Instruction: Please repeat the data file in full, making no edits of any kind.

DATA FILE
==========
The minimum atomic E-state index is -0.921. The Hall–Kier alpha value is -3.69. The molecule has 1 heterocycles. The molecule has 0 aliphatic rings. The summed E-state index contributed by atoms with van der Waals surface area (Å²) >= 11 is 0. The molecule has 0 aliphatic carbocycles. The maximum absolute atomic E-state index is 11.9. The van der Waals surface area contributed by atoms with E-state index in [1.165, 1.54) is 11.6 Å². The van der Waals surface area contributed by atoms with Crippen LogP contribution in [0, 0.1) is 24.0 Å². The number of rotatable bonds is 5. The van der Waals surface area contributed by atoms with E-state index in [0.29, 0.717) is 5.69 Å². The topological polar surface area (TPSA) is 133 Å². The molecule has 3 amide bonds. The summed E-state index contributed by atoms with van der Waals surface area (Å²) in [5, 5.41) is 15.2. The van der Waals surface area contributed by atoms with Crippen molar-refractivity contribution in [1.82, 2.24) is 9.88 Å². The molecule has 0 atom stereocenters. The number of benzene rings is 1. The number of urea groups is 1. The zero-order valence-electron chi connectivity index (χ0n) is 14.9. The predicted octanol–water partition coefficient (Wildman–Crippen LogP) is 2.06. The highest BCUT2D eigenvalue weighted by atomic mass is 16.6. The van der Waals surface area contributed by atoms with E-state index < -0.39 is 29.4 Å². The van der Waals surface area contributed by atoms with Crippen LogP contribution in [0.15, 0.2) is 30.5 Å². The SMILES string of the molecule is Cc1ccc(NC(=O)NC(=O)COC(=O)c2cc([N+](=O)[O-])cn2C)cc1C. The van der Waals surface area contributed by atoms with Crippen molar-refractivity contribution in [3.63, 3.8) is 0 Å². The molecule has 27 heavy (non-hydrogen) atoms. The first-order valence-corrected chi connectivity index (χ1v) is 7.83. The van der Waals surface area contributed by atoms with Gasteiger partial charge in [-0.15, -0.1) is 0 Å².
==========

The minimum atomic E-state index is -0.921. The Hall–Kier alpha value is -3.69. The molecule has 1 heterocycles. The molecule has 0 aliphatic rings. The summed E-state index contributed by atoms with van der Waals surface area (Å²) >= 11 is 0. The molecule has 0 aliphatic carbocycles. The maximum absolute atomic E-state index is 11.9. The van der Waals surface area contributed by atoms with E-state index in [1.165, 1.54) is 11.6 Å². The van der Waals surface area contributed by atoms with Crippen LogP contribution in [0, 0.1) is 24.0 Å². The number of rotatable bonds is 5. The van der Waals surface area contributed by atoms with E-state index in [0.29, 0.717) is 5.69 Å². The topological polar surface area (TPSA) is 133 Å². The molecule has 3 amide bonds. The summed E-state index contributed by atoms with van der Waals surface area (Å²) in [5, 5.41) is 15.2. The van der Waals surface area contributed by atoms with Crippen molar-refractivity contribution in [1.82, 2.24) is 9.88 Å². The molecule has 0 atom stereocenters. The number of benzene rings is 1. The number of urea groups is 1. The zero-order valence-electron chi connectivity index (χ0n) is 14.9. The predicted octanol–water partition coefficient (Wildman–Crippen LogP) is 2.06. The highest BCUT2D eigenvalue weighted by atomic mass is 16.6. The van der Waals surface area contributed by atoms with E-state index < -0.39 is 29.4 Å². The van der Waals surface area contributed by atoms with Crippen LogP contribution in [0.15, 0.2) is 30.5 Å². The SMILES string of the molecule is Cc1ccc(NC(=O)NC(=O)COC(=O)c2cc([N+](=O)[O-])cn2C)cc1C. The van der Waals surface area contributed by atoms with Crippen molar-refractivity contribution in [3.63, 3.8) is 0 Å². The molecule has 27 heavy (non-hydrogen) atoms. The first-order valence-corrected chi connectivity index (χ1v) is 7.83. The van der Waals surface area contributed by atoms with Gasteiger partial charge in [-0.15, -0.1) is 0 Å².